A vertical tasting of all or almost all of a wine’s vintages allows one to obtain a profound knowledge of that wine, its history, stylistic evolution and the context in which this occurred.
One of the most efficient ways to deeply understand a wine, especially if it can age long, is through a vertical tasting. It is also a way among the more classic producers to understand the evolutions, even stylistic, which a wine experiences over different time periods. These differences are also evident in the most classic and traditional wines.
The differences between a pre and post-1985 Barolo Monfortino, between a pre and post-1995 Brunello Riserva Biondi Santi and a pre and post-2000 San Leonardo depend on aspects related to the involvement of new generations and new collaborators in the estates and not just the variations the wines expressed due to a particular year and its weather. Vertical tastings help to get a better and deeper understanding of an estate’s history, in other words, they contribute to a better and deeper understanding of top quality wines which, although defined as “traditional”, have undergone changes over the years.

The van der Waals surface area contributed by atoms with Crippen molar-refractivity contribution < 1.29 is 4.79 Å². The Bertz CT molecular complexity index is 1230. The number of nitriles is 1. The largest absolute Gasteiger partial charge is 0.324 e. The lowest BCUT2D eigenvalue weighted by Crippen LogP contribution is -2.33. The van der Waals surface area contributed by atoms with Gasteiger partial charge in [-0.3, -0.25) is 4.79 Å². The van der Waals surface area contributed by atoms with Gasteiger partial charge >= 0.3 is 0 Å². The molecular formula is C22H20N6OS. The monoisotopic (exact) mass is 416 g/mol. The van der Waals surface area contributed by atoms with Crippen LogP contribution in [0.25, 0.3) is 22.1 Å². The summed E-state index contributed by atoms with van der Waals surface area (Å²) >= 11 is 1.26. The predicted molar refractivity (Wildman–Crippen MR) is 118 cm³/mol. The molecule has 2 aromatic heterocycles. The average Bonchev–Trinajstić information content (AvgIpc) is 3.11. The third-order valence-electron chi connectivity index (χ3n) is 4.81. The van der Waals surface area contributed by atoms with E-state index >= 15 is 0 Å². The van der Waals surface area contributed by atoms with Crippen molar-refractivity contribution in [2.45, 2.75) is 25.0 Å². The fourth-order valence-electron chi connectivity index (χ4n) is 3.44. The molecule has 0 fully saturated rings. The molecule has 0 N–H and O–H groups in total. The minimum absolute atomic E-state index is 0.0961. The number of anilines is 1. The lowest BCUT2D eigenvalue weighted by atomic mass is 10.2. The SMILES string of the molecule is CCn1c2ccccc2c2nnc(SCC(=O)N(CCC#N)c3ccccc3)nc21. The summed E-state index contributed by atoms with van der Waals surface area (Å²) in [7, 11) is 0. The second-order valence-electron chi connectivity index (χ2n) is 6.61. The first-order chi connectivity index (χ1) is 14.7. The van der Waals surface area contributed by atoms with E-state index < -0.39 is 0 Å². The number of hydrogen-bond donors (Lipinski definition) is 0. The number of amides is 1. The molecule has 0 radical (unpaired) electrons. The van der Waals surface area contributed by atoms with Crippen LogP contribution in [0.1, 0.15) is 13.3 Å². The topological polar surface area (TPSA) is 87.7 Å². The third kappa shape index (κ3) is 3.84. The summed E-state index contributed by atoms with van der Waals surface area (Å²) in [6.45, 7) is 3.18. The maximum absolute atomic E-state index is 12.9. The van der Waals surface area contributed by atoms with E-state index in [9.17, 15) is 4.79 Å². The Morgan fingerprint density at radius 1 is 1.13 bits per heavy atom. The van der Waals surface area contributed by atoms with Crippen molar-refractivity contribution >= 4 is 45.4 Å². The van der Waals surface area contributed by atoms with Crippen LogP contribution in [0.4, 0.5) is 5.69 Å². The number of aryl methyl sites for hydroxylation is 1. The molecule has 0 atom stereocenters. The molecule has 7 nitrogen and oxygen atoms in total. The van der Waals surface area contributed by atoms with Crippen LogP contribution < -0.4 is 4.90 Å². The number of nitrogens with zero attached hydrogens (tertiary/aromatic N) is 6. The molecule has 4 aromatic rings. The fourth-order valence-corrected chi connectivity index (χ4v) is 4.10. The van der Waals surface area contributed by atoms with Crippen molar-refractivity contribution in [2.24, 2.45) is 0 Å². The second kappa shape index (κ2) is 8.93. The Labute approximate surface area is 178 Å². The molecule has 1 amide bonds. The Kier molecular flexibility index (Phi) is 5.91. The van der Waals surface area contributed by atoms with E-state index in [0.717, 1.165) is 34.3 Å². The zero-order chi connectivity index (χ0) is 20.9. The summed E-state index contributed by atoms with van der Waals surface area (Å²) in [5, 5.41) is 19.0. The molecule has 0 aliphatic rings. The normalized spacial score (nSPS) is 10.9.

DoctorWine has published many such vertical tastings over the years. The one of Sassicaia was written by yours truly, Monfortino was from Marco Manzoli, Tenuta Nuova Casanova di Neri was by Ricardo Viscardi and, more recently, I did the one on Amarone Masi. Stefania Vinciguerra is currently preparing an historic one on San Leonardo, which we carried out recently, Iolanda Maggio has done one of Riserva Ducale Oro Ruffino and we are also writing the one of Frascati Luna Mater Fontana Candida, truly amazing. These are just a few examples because over its 12 years our site has published a slew of them (just take a look at the Tastings/Vertical Tastings section on the site) and we believe they have been useful both to us and our readers to have a better and more complete understanding of the wines.
While everyone has their own personal tastes and preferences, I think that if these are backed up by a more “in depth” knowledge they can achieve an awareness that does justice to many wines that represent the history of Italian winemaking. And vertical tastings are a formidable tool in this sense.